The second reason is that we have bought into a bright future of a constantly connected culture. We’ve been shown the shiny benefits of instant collaboration, real-time updates etc. Digital nomads with their laptops by the side of the swimming pool. And yes, these are great benefits. The problem is, connected culture comes with a price, and tech companies did not tell us about it. The price is our inability to concentrate and stay focused (we need large uninterrupted chunks of time to do deep meaningful work). The price is our body and brain being in a constant state of alert, trying to be on top of everything all the time, and perform at the same time. As with the Harvard experiment with BCG consultants, we just assume we need to be connected, even if there is no real need and it has no real impact on our relationships. It’s a matter of habit, and in many cases it has become a bad habit.
Third, we end up staying connected all the time because of how tech products are designed. I have written a lot about it already, explaining how phones, apps and websites are designed to keep you endlessly browsing and scrolling, as opposed to finish your task and go – this is how online companies make money.
Fourth, most managers simply don’t understand, how our brain works and where productivity and creativity come from. That’s not what they have studied. And while “digital skills” has become the new mantra of HR conferences, there is no understanding whatsoever of how these digital skills need to be combined with human skills – ability to stay focused, concentrated, creative, and get the most of your brain.
What can we do
It’s not all so gloom, and both businesses and entire states slowly start realizing the importance of not only connecting, but also disconnecting. Brazil demands that employees are compensated for checking emails out of the working hours, and the French law that prohibits to require employees to check emails after working hours acknowledges that ‘the blurring of the borders between private life and professional life<…> are risks associated with the usage of digital technology’.
Virgin UK has introduced a 2-hour per week email ban for all senior management, Volkswagen does not allow sending or receiving emails after an employee’s shift has ended and Daimler, another car manufacturer, has an optional auto-delete email policy. All emails employees receive while on vacation gets deleted, and an auto response suggests to email back if something is very important, or contact their colleagues.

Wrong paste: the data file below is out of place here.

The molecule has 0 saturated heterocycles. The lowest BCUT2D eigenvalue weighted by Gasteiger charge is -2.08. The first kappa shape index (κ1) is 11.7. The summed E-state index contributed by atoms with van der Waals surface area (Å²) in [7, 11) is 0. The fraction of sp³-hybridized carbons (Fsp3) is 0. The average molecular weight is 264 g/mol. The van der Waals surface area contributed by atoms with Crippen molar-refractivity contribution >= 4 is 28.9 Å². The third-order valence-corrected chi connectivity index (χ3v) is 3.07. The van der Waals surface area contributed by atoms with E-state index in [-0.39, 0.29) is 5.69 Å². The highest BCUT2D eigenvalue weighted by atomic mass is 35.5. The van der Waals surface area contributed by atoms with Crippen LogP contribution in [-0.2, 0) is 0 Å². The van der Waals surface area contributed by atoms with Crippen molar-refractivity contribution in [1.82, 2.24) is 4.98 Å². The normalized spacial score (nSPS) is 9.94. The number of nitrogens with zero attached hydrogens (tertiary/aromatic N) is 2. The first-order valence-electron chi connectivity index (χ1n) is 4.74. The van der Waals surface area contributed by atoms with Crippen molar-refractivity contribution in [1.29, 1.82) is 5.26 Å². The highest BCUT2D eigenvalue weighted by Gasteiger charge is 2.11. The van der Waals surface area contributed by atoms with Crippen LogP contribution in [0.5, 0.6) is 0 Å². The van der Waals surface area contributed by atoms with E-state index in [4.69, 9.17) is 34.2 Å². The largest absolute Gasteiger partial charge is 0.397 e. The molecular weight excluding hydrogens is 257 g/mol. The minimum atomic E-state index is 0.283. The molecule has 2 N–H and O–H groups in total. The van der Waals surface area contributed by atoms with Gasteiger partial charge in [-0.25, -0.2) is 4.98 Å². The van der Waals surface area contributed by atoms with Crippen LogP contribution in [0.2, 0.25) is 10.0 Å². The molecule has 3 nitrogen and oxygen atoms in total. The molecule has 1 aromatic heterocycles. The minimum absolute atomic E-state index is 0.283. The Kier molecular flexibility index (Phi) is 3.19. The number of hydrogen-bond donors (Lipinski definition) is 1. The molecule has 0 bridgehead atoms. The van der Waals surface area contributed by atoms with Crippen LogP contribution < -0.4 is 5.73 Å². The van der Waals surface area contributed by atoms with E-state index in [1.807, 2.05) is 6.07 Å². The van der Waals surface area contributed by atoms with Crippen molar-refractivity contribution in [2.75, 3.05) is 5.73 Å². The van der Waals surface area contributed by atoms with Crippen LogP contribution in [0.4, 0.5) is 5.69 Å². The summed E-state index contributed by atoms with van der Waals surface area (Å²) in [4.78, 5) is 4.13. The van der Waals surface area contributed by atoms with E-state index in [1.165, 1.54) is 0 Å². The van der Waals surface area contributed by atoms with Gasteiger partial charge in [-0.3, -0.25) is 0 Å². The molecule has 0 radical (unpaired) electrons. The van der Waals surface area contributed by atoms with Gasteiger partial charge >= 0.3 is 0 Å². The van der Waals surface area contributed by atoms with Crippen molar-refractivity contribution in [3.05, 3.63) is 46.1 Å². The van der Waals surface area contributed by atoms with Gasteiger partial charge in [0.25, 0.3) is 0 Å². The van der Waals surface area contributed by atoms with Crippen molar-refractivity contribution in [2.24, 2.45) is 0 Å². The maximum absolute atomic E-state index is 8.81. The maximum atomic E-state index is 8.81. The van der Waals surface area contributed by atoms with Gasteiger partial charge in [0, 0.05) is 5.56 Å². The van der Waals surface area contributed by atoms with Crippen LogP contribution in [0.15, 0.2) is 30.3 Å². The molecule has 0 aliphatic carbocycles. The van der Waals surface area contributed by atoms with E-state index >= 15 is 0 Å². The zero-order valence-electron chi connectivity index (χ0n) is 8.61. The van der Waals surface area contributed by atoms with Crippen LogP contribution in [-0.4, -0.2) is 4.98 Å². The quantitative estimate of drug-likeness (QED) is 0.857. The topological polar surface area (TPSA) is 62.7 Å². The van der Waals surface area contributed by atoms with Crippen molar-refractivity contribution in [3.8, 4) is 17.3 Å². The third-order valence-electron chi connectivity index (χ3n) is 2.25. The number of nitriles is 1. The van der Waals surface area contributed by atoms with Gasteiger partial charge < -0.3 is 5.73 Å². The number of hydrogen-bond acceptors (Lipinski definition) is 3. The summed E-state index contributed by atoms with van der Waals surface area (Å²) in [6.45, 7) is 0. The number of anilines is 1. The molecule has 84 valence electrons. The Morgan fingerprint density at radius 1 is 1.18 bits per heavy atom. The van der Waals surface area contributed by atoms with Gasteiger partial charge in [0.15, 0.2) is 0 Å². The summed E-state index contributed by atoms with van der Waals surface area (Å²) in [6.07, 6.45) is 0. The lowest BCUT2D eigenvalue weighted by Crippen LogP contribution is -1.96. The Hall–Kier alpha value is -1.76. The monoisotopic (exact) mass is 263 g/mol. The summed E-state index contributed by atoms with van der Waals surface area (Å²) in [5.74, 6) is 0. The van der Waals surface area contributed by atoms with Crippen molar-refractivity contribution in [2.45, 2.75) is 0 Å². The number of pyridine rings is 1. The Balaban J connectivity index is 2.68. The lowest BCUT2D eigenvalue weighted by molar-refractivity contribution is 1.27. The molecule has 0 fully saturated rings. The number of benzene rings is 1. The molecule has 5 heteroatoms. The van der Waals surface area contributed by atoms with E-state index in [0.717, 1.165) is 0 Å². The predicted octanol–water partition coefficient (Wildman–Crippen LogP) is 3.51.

While these attempts are certainly better than nothing, unfortunately, they are not enough. The problem is not the email, it’s just become a symbol of an “always on” culture. Prohibiting people from working flexibly is not a solution either (some parents, for example, might find it very beneficial to be able to skip afternoons, but work from home in the evening). The real challenge and need is to change the working culture and perception of what technology is good and not good for.
Human brain is not a computer, and it cannot do various tasks simultaneously, or perform equally well throughout the day. It also needs time to digest information. Technology is not a holy grail, it is a tool. It can create a lot of opportunities, but only if used appropriately. What we need is less “digital skills”, and more “human skills” trainings - we need more understanding of how people actually become productive and creative, and how to get the most of our brains.
If we acknowledge that human brain is nothing close to a computer, we may need to change the way we work. We’ll need to start respecting the time, when people need to be offline to do meaningful work, and plan our own work accordingly. We’ll need to become more organized, because we’ll constantly have to make a trade-off between speed and quality of communication and work. Companies will need to find a way to measure their employees’ productivity and loyalty without using their online visibility as a proxy.
It will take some mental effort and as all changes will likely produce initial resistance. What we’ll get as a result though is a clearer, more productive and creative mind, better relationships with people around us – both coworkers and clients, and more free time to do things that are truly important.
PS One thing you can do today yourself is to introduce a ritual of opening and closing your work day. It can be purely symbolic or even silly, like going around your table three times, or putting your laptop in a chest of drawers and closing it. What’s important is that you give your brain a clear signal: “I am done for the day”, and not go back to the device again until the next morning.
(I purposefully don't insert hyperlinks at the text, because they make you distracted from reading)
This is an extract from Anastasia Dedyukhina’s book “Homo distractus: Fight for your choices and identity in the digital age", which can be purchased here.
ESTIMATED READING TIME – 6 MINUTES
This is an extract from Anastasia Dedyukhina’s new book “Homo distractus: Fight for your choices and identity in the digital age”. We've launched a crowdfunding campaign for it, to get your copy please support us here!
In my teenage days, Russian boys dreamt of becoming oil billionaires, and girls hoped to become oligarch’s wives or lovers (no, there wasn’t much equality back in the days). Twenty years after though, boys and girls in Russia, UK, USA, France, China and pretty much everywhere in the world hope to become billionaires by building and selling a tech start-up.
Tech companies have replaced oil barons not only in teenage dreams, but also in the global markets. Five top businesses by market capitalization are now Silicon Valley enterprises; six of the world's wealthiest 10 people made their money in technology.
Our time and attention is what feeds this growth. It became the main currency of today’s economy.
The new gods
In pre-historic times, humans were constantly short of energy, and so needed to constantly hunt (or gather) to refill it. This consumed most of their time. As civilization progressed and we discovered and started using fire, and then electricity, we were able to gain more energy from food, and consequently, more free time.